Finding It Hard To Care

September 22, 2009

If, like me, you head for the sport section of the newspaper first, avoiding the puddle-deep ‘he-said, she-said’ gossip that passes for serious political journalism, you may have come across the howls of outrage from the likes of Mark Hughes over Manchester United’s very late winner against Manchester City on Sunday.

For those unfamiliar with the events that unfolded, after a thrilling 90 minutes with the local rivals locked at 3-3, the fourth official indicated that at least four minutes should be added on.  United’s Michael Owen scored the winner in the sixth minute of injury time.

Now, it is hardly an unusual event for Manchester United to be given a little more time than other teams to turn one point into three, and for their media apologists to come up with all sorts of contorted calculations to suggest why so long was added on.  What is unusual is the general sympathy towards Manchester City.

This wasn’t a plucky lower or non-league side that Manchester United scraped past, but a team owned by a billionaire who have spent, by my calculations, around £190 million on new players in 2009 alone.  I find it hard to care that a minor has been done to them, when the structural injustices and inequalities in football mean that clubs lower down the pyramid find it hard to survive, fans of the top clubs are priced out of games, and players outside the rarified echelons face a short career without riches to sustain them when it ends in their mid-thirties.

This doesn’t seem to be an isolated phenomenon.  In the mainstream media there are regular articles outlining the plight of women working in executive positions in corporations or the City, about how they don’t earn as much as their male counterparts or passed over for promotion to boardroom.  I find it hard to care.

You will rarely see an article about the fact that many women can only get part-time, very low paid, insecure work, and that they are subject to the bullying of management on a daily basis.  I even saw a female worker, who was only offered part-time hours, being berated by her manager for asking to swap shifts so she could go to the second job she was compelled to take to make ends meet.  Trade unionists, particularly in the retail sector, will be able to recall countless versions of the pattern of bullying that affects female workers in particular, not restricted to the sacking of pregnant women and victimisation for taking time off for health and family matters.

Of course, this is not restricted to women, and as a man I have experienced and seen oppressive, exploitative and unpleasant managers and employers.  It’s a class issue, us v them, and those women in the City who bleat about only getting £200 grand a year instead of £300 grand are the enemy, not an ally of working class feminists.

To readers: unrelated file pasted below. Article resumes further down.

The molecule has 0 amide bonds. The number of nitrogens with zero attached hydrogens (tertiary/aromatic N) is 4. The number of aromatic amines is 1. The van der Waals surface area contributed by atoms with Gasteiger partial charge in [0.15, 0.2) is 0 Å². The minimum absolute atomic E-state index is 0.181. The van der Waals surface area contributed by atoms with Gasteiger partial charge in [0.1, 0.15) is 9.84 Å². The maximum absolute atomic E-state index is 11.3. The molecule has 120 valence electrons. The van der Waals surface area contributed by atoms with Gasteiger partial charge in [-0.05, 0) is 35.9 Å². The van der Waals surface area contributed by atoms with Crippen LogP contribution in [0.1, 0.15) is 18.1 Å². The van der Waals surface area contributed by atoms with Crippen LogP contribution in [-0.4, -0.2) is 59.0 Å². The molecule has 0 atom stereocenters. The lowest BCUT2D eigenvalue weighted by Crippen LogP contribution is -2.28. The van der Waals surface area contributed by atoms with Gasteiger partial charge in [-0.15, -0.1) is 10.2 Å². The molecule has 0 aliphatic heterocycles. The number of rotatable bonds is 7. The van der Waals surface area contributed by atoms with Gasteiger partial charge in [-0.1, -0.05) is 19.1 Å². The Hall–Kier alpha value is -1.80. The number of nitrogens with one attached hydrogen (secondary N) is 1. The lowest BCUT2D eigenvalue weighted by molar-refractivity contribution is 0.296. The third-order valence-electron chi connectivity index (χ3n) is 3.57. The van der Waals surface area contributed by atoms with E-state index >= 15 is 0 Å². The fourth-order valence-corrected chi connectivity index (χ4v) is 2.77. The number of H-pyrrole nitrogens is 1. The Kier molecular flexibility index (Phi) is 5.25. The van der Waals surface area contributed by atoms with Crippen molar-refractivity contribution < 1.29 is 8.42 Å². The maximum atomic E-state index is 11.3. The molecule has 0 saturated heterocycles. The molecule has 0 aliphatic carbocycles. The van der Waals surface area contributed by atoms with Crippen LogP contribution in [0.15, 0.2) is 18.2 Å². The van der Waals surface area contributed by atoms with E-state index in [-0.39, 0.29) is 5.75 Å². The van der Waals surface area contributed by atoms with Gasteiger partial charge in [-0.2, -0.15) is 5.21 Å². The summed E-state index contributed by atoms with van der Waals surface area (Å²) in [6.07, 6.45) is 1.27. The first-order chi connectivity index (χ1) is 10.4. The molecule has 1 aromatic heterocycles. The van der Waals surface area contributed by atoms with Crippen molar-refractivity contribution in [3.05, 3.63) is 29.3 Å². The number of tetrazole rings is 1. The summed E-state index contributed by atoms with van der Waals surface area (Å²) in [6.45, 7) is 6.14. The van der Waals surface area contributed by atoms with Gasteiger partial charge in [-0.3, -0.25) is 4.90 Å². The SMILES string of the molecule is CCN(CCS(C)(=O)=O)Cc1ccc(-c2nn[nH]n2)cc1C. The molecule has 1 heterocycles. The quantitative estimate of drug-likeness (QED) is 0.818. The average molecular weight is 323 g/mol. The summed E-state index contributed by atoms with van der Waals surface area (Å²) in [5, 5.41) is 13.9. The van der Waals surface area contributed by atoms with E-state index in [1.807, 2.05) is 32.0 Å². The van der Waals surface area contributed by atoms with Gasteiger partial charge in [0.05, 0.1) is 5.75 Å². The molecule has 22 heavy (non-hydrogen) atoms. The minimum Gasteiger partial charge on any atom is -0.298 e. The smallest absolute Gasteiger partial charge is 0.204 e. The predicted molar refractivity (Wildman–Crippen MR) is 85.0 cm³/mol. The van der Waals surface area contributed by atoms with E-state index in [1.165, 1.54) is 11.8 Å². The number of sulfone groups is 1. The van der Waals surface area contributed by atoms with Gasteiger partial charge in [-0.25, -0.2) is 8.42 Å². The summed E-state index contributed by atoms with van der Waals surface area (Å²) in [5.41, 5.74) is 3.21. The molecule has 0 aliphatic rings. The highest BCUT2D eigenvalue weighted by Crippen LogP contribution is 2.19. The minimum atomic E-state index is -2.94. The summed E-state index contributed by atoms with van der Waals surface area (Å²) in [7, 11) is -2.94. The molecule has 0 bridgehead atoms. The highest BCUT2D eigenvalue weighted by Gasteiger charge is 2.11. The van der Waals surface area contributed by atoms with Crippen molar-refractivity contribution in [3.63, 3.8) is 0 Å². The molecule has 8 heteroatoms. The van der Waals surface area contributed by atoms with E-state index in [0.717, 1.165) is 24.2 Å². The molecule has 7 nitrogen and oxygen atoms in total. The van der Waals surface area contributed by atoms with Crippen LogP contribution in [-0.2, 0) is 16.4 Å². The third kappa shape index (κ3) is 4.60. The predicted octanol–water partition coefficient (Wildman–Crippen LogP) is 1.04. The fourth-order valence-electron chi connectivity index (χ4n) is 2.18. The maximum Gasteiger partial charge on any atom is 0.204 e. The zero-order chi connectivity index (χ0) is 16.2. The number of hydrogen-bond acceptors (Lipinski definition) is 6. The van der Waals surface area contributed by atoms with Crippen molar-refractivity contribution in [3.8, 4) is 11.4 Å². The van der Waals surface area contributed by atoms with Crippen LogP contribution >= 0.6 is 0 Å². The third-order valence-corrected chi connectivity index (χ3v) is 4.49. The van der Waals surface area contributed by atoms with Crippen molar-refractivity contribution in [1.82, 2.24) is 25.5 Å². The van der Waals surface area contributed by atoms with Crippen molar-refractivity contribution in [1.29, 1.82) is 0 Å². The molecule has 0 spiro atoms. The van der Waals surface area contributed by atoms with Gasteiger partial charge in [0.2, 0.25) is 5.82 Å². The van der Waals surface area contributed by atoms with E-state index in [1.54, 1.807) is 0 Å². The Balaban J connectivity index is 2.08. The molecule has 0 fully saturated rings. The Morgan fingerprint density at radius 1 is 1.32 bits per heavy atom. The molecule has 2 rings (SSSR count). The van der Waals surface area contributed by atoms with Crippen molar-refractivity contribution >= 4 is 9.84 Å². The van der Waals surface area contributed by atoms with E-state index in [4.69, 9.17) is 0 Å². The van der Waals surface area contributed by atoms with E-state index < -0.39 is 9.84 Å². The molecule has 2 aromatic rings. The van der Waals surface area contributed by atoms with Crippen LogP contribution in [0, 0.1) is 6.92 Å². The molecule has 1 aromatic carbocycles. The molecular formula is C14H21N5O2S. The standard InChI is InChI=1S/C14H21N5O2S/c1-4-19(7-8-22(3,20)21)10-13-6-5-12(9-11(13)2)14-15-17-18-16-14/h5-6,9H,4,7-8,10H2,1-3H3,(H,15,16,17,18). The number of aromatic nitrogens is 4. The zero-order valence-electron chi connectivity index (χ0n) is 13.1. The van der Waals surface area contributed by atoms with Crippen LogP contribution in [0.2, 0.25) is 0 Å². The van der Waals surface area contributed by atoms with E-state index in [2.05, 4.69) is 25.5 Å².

The mainstream media play a useful propaganda role without realising it.  They furnish us constantly with tales that invite us to sympathise with the difficult lot of the rich and powerful.  This is not down to any sinister conspiracy or overt cynicism on the part of journalists, but a reflection of their class background and current social status.

A revealing study conducted by the Sutton Trust, which aims to help working class children get into the leading universities:

“found that leading news and current affairs journalists – those figures who are so central in shaping public opinion and national debate – are more likely than not to have been to independent schools which educate just 7% of the population. Of the top 100 journalists in 2006, 54% were independently educated an increase from 49% in 1986…1986, and in 2006 just 14% of the leading figures in journalism had been to comprehensive schools, which now educate almost 90% of children.”

Is it any wonder that national newspapers, radio and television pump out so much class-biased nonsense?

But that isn’t entirely the picture.  The fact that the ’embedding’ of reporters in military units leads to overwhelmingly skewed coverage is generally realised (if not stated that often by the organisations that do it, or benefit from it).  The ’embedding’ of reporters in the Westminster Village and the City is less obvious, though the constant lunching with senior politicians, civil servants and financial sector detritus is clearly going to engender a sympathy and solidarity for the world views of those people.

We are constantly invited to swallow our objections to various measures because to not do them would make these masters of the universe unhappy.  Steve Richards of the Independent, a shameless New Labour propagandist, once advised us to accept the loss of civil liberties, lest the lack of authoritarian measures give the likes of Jack Straw sleepless nights, fearing they would be blamed for any terrorist attacks!

As ever, I try to look for answers.  An independent, pro-worker media is clearly essential, as is the constant harrying of the mainstream media.  Most left parties have their own newspapers and web presence, and some of their members have blogs.  The value of this is incalculable, but the idea of a general non-sectarian left media that has been proposed by many others on countless occasions would be an important addition.  While it would be obviously quite difficult to gain a hearing alongside the more established corporate and State media outlets, it would be worth trying.

This would mean pooling the resources not just of political parties, but unions and other campaign groups, to found a web portal, newspaper, radio station and TV channel.  Founding a radio station and TV channel may sound grand, but in the days of digital radio and multi-channel TV, is not nearly as expensive as it once was.  It would require a commitment to non-sectarian, democratic, open and collaborative ways of working, which is not something parts of the Left have been renowned for, but might have to learn to try.